How OpenRewrite operates/internals
Similar to an IDE or other developer tools, OpenRewrite manipulates an abstract syntax tree (AST) representation of code, but this AST has special characteristics that allow it to transform this AST and generate code back in the standard text representation.
The OpenRewrite AST is produced by guiding the compiler through the first two phases of compilation to generate compiler type-attributed AST, but then maps it to the OpenRewrite AST that also preserves formatting and breaks cycles in the AST. The three unique characteristics of OpenRewrite AST are
- Type aware, allowing 100% correct semantic code analysis and transformation.
- Style-preserving, so produced transformations are idiomatic within the projects they are applied to. So the same transformation applied to multiple projects will look potentially different.
- Serializable, allowing to output the AST from the build and operate on it outside of the build en masse.
OpenRewrite calls a single code search or transformation operation a recipe. OpenRewrite provides a lot of building block recipes like find method, change method, find transitive dependency, upgrade or exclude dependency. These recipes in turn can be composed into more complex recipes by grouping them together into a composite recipe. When the building blocks are not enough, a recipe can be written as a program in the same language as the code we want to transform, allowing us to encapsulate complex logic with the full expressiveness of the language already familiar to developers. We don’t need to learn a new DSL or programming language.
These building blocks abstract away many of the details to ensure that edits that we make to source code obey the original style of the project. This is possible for even complex changes like this automated migration from Spring Boot 1.x @ConditionalOnBean to Spring Boot 2.x AnyNestedCondition looks idiomatically consistent in the context of the project that it is inserted into:
For example, our composite JUnit 4 to 5 recipe contains the following transformations:
One curious thing about OpenRewrite recipes is that it started by affecting code transformations and backed into search from there to address the common request of “I'd like to first search for this problem in my code to see how pervasive it is before I write a refactoring recipe for it”. So it treats search like a special case of transformation by just adding markers on AST elements that a recipe finds that it can then hydrate into text however the developer wishes (usually as comments that can contain TODOs, Jira issue numbers etc.).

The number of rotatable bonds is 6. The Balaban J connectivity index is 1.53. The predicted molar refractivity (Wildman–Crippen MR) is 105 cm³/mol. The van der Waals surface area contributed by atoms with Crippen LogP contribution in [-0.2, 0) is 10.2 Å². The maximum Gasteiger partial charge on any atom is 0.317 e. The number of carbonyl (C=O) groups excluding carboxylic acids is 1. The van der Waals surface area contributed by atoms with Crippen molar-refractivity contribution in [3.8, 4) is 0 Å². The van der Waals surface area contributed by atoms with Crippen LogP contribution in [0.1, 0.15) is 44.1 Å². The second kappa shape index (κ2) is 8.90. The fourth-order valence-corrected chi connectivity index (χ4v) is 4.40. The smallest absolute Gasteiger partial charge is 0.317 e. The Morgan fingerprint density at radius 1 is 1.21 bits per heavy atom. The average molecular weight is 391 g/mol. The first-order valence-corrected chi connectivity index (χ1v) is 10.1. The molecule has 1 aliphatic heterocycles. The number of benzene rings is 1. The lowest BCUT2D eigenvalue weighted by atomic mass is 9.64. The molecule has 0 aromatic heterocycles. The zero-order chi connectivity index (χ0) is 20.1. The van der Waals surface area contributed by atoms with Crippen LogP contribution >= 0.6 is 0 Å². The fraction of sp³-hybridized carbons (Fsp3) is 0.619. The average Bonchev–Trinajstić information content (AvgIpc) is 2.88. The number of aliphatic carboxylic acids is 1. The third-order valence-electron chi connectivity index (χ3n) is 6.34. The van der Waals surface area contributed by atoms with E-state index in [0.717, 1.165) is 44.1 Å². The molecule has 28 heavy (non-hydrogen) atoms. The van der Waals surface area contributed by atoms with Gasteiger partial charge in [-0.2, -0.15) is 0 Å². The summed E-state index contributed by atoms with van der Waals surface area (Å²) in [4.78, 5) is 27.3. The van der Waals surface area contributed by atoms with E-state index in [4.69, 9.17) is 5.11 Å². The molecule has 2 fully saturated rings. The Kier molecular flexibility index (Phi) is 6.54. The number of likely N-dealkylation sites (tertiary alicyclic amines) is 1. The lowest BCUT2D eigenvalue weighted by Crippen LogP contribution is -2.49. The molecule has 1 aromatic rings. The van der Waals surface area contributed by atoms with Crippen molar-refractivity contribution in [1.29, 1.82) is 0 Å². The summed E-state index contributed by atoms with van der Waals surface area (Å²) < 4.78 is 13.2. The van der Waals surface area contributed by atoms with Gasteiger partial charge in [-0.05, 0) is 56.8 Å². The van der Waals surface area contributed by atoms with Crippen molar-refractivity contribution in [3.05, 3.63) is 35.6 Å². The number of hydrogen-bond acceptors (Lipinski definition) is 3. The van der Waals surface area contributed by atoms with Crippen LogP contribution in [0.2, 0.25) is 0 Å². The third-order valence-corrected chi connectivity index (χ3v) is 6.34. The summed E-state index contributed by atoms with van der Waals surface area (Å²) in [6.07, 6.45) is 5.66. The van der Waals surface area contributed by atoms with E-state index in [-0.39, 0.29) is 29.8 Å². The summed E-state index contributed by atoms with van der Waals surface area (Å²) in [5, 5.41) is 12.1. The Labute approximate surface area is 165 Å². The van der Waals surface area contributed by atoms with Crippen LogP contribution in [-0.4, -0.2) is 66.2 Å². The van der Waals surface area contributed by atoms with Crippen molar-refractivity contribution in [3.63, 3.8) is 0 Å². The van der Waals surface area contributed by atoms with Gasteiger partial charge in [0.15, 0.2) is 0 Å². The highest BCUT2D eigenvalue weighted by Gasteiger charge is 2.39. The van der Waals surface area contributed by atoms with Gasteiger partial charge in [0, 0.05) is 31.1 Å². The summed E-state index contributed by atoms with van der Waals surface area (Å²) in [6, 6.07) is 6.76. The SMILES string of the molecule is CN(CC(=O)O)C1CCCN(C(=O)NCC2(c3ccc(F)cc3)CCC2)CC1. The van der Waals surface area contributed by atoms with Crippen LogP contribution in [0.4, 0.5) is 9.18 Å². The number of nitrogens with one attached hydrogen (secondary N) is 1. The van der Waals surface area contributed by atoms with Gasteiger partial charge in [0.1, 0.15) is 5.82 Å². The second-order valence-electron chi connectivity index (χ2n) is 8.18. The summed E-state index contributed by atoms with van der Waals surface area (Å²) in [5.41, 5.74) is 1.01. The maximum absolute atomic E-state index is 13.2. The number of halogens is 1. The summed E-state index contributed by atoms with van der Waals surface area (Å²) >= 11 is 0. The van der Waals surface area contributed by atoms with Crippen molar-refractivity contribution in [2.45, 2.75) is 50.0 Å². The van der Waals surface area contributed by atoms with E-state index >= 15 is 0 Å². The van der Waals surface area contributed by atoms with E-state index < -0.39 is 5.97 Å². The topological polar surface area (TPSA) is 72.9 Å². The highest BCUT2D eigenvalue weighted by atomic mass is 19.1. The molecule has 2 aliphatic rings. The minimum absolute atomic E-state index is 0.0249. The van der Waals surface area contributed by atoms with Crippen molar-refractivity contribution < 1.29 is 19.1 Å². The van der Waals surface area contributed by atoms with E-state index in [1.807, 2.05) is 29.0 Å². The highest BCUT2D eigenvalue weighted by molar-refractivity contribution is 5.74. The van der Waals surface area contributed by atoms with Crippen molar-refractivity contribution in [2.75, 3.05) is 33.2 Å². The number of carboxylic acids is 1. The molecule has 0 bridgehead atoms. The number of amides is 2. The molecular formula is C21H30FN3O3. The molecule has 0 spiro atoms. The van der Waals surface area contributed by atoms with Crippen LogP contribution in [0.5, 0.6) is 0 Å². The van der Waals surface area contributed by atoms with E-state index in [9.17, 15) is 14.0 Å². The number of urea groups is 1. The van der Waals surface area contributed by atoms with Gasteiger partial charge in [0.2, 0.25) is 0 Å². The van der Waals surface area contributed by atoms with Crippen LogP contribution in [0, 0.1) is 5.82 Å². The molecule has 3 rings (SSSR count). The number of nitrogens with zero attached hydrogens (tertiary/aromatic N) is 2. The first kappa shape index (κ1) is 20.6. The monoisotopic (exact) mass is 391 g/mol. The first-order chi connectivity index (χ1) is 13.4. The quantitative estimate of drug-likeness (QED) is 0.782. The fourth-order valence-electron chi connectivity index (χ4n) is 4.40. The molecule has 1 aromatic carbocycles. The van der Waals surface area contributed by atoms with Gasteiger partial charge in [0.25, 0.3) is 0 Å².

To identify every method invocation in a whole package of Google’s Guava library, we can instruct OpenRewrite to perform this search:
The results show it isn’t looking for methods with particular names.OpenRewrite can actually prove that these method calls come from the desired package:
This recipe in plain OpenRewrite YAML looks like:
Last thing to note, OpenRewrite is not a replacement for an IDE or other developer tools, but a specialized tool for managing existing codebases and the software supply chain. To continue with the rename type example in IDE, OpenRewrite provides a change type that only changes the call sites when a third party dependency has changed.
Moderne hosts a public and private service that is complementary to OpenRewrite, allowing organizations with large codebases to search and transform code real time by applying OpenRewrite recipes as well as implementing organizational wide change campaign management to rid code of bad patterns and make sure they never come back. Developers can search and transform code, examining diffs and issuing Pull Requests that can later be reviewed and put through the usual CI/CD pipeline.
Moderne operates on already produced and cached AST in a horizontally scalable way, allowing it to produce results in seconds.
Open source authors can use the public Moderne platform to fix their code so they can focus on the enjoyable aspects of developing their project. There are a lot of facilities in the service that make it easier to write and validate recipes on millions of lines of other OSS code, so framework authors or security researchers can create recipes for upgrades or CVE patching, helping their consumers with this tedium as well.